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Top 5 best gaming phones for less than £400 (Summer 2018)

Mid-priced, but definitely not mediocre
Product: Hardware Group Test | Publisher: Steel Media Ltd | Format: Android, iPhone
There are those who demand the latest flagship phones, and those who stick to a strict sub-£200 budget.

A large proportion of people, though, tend to float around in the middle. Who want many of the features and benefits of a flagship phone, but without the eye-watering price tag.

That's particularly true if you're into your mobile games. We've run through some great budget smartphone picks, but the truth is that you won't see games running at their very best on such handsets.

But that doesn't mean you have to go with one of our money-no-object picks to get a full fat experience. Here a five gaming phones that will cost you less than £400 to buy.

#1 Xiaomi Mi Mix 2

Here's a great-value mid-range smartphone from China. Like the Honor and the Nokia below, the Xiaomi Mi Mix 2 offers 2017 flagship phone specs for less than £400.

As with the Nokia 8, this phone's Snapdragon 835 CPU that will handle anything you throw at it - especially with a whopping 6GB of RAM.

You also get an eye-catching 5.99-inch edge-to-edge Full HD display. This screen literally runs right up to the top and sides of the device, without the use of a notch. The trade-off is a slighty chunky chin, but it's a small price to pay.

Xiaomi's MIUI Android skin is another case of a manufacturer that thinks it knows better than Google, but in this case it's at least reasonably polished. It's a bit more iOS than Android, but it's a tidy enough facsimile nonetheless.

#2 Huawei Mate 10 Pro

Huawei turns out a lot of high quality smartphones these days, whether through its own brand or its Honor sub-brand (more on which later).

The Huawei Mate 10 Pro represents a beautiful sweet spot off great specs and a low, low price.

You get a really punchy Kirin 970 CPU and 6GB of RAM, which will run your games really well. You also get a bit, bold 6-inch OLED display with HDR support, so you games and media will look great.

Talking of games and media, you'll be able to download and store tons of both thanks to 128GB of storage. A decent Leica-branded dual-camera rounds out the package.

Down sides? Well, there's Huawei's ugly EMUI skin, which is never ideal. But it's fluid and intuitive enough, so you shouldn't write off such a bargainous phone for that.

Oh, and there's no 3.5mm headphone jack, which rather sucks. Better invest in those wireless headphones you've been promising yourself - maybe with the money you'll save buying this rather than an iPhone.

#3 Nokia 8

Is Nokia back, then? It's a commonly asked question that can be answered in two rather contradictory ways: they never went away, and no not really.

Nokia gave up its smartphone business after making a series of poor choices some years back, but the company itself continued going strong. Now it's licensed its brand out to a hardware company called HMD, which is based right opposite the Finnish giant and run by former Nokia executives.

The Nokia 8 was the first Nokia flagship of this new era, and it's a very solid phone indeed. Its Snapdragon 835 CPU is very 2017, but will still eat modern games for breakfast.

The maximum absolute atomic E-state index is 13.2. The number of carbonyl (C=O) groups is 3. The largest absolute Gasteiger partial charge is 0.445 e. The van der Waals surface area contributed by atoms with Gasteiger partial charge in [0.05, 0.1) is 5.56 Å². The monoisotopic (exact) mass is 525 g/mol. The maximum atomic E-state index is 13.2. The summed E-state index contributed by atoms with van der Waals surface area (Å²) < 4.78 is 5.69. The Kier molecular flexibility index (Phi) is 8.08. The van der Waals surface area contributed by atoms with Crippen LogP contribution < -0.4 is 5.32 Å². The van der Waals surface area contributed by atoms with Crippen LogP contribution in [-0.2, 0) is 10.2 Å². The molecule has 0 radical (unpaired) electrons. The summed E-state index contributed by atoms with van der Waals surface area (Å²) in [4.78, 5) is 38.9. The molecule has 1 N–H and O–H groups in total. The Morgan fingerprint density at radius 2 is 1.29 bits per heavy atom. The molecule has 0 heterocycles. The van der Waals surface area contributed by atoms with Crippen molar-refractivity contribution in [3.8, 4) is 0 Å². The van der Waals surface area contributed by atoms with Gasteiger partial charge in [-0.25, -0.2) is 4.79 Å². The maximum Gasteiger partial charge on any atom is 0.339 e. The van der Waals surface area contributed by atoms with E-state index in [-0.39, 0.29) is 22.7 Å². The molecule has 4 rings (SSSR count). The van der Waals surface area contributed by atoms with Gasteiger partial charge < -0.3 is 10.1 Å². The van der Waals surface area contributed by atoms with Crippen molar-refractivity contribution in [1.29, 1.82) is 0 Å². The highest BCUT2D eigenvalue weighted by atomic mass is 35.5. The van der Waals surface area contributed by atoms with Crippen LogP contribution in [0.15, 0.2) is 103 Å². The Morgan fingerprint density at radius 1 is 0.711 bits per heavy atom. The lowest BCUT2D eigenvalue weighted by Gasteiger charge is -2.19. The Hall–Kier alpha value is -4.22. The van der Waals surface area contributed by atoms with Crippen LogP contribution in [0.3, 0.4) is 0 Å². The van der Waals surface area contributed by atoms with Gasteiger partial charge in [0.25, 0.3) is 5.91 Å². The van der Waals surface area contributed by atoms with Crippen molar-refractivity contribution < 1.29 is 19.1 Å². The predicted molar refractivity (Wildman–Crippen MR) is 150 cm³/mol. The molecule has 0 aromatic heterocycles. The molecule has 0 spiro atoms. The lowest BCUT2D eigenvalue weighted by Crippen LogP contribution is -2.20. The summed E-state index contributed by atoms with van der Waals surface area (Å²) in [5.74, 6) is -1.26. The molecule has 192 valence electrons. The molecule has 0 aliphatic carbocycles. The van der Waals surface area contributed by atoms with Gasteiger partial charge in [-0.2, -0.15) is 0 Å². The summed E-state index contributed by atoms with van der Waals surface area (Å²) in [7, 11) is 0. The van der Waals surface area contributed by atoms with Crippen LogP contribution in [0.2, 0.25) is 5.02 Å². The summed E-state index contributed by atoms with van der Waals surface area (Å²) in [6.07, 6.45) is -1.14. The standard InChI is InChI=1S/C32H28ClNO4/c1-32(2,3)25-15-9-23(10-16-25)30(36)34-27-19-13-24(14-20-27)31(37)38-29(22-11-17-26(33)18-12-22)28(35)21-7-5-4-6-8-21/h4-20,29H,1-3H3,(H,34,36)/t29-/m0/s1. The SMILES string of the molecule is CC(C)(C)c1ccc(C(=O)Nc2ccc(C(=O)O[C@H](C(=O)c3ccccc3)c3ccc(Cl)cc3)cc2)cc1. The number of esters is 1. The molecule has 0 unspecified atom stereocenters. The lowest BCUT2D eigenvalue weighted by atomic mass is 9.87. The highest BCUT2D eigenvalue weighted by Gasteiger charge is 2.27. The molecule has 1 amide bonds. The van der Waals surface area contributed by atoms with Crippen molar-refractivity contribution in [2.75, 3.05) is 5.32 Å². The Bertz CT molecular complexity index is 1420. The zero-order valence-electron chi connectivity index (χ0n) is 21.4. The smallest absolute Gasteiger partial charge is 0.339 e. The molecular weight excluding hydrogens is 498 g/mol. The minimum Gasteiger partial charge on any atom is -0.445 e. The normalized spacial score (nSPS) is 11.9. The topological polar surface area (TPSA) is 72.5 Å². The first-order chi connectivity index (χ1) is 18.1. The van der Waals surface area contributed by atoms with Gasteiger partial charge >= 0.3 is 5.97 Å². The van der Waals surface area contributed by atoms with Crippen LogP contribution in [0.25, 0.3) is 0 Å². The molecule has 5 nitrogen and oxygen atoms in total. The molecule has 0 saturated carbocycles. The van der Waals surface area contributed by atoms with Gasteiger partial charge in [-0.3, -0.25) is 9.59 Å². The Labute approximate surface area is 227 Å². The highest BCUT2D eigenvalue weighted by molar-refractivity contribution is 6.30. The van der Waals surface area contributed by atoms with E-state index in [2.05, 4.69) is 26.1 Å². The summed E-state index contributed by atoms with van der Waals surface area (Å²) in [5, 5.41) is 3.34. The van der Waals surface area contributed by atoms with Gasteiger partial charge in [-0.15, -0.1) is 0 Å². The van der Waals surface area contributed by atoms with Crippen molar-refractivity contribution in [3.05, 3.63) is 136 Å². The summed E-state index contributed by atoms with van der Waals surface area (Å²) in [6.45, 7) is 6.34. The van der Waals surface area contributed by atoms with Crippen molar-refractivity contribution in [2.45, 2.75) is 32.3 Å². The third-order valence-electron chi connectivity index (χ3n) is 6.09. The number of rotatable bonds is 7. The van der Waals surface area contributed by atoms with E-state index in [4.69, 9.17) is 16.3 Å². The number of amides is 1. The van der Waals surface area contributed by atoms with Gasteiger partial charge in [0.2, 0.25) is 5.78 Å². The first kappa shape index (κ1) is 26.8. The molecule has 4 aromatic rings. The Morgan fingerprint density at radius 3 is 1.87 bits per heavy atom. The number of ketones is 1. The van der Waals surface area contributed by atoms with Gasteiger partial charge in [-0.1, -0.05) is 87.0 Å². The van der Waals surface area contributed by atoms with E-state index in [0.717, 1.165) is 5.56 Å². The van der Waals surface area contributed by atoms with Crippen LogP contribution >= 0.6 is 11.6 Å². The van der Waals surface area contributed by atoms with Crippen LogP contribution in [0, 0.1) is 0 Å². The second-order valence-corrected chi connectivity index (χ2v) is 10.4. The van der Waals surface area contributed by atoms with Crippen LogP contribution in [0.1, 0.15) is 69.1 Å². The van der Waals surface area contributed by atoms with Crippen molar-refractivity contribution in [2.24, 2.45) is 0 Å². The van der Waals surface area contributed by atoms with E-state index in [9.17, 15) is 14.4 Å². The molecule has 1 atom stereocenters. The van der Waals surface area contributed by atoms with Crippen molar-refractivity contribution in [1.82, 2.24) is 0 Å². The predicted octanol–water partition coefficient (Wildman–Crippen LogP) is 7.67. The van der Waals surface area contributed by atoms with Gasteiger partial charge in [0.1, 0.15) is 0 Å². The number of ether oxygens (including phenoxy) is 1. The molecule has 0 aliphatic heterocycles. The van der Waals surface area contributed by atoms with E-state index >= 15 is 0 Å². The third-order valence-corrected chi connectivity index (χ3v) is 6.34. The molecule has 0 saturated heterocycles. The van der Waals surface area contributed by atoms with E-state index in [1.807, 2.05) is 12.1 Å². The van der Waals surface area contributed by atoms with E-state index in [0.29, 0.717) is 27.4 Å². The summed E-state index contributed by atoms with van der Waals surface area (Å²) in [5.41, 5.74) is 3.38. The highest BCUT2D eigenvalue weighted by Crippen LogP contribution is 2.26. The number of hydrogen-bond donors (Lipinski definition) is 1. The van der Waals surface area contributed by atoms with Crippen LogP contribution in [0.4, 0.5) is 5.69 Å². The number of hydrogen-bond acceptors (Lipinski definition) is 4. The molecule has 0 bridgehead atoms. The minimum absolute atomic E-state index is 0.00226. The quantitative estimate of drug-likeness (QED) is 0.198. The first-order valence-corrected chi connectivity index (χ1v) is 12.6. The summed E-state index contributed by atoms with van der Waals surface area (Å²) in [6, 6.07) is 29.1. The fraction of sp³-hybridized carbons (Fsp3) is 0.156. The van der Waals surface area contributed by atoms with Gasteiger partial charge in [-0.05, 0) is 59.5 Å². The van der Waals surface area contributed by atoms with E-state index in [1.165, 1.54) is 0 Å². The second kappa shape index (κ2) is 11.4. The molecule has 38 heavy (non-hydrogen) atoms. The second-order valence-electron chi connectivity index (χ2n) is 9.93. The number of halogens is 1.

While its display isn't of the modern 18:9 variety, it is very good and extremely sharp. You typically only get QHD resolutions in top-end Android phones, but that's precisely what's on offer here.

You also get a nigh-on stock version of the Android OS, which should never be overlooked as a key feature, as well as brilliant battery life.

#4 Honor View 10

Honor is the name of Huawei's online-focused sub-brand, which tends to focus on offering great specs for the money. The Honor View 10 is no exception.

For £400 you get a very strong performer with an excellent camera, stacks of storage (128GB) and a fine 5.99-inch Full HD+ 18:9 display.

On the performance front, the Honor View 10 is extremely speedy thanks to its Kirin 970 CPU. That's not the most mainstream of processors, but it's undoubtedly a very strong performer that will handle modern games very well indeed.

Yes, it's very much like the Huawei Mate 10 Pro, but the latter's beautiful AMOLED display and huge battery wins it a position higher up this list.

The main downside here (as with the Huawei Mate 10 Pro) is the presence of Huawei's EMUI overlay, which spoils the underlying Android OS somewhat. But you can learn to live with it, and the Google Play Store offers plenty of alternative launchers.

#5 iPhone 6S

There's so much to recommend against buying an iPhone 6S as your next phone, which is why we're putting it at the bottom of our list. It's almost three years old, and when Apple's next flagship is released it will no longer be offered by Apple itself.

Even if you were to buy it through Apple now, it would cost your more than £400. You'd have to go through other online retailers to bring it in under that price.

Its hardware now looks rather tiddly and out of date next to the big, bright things found elsewhere on this list. What's more, the iPhone 6S is right on the precipice of developer support when it comes to the most advanced 3D games.

So why include it at all? Because, as we continue to say, the App Store is a better place to source games than the Google Play Store. There are simply more of the things (decent ones at least), and they tend to launch on iOS first.

As a means to play the very best mobile games for less than £400, then, we couldn't really not include the iPhone 6S - even if it's hardly future-proof.


Reviewer photo
Jon Mundy 9 July 2018
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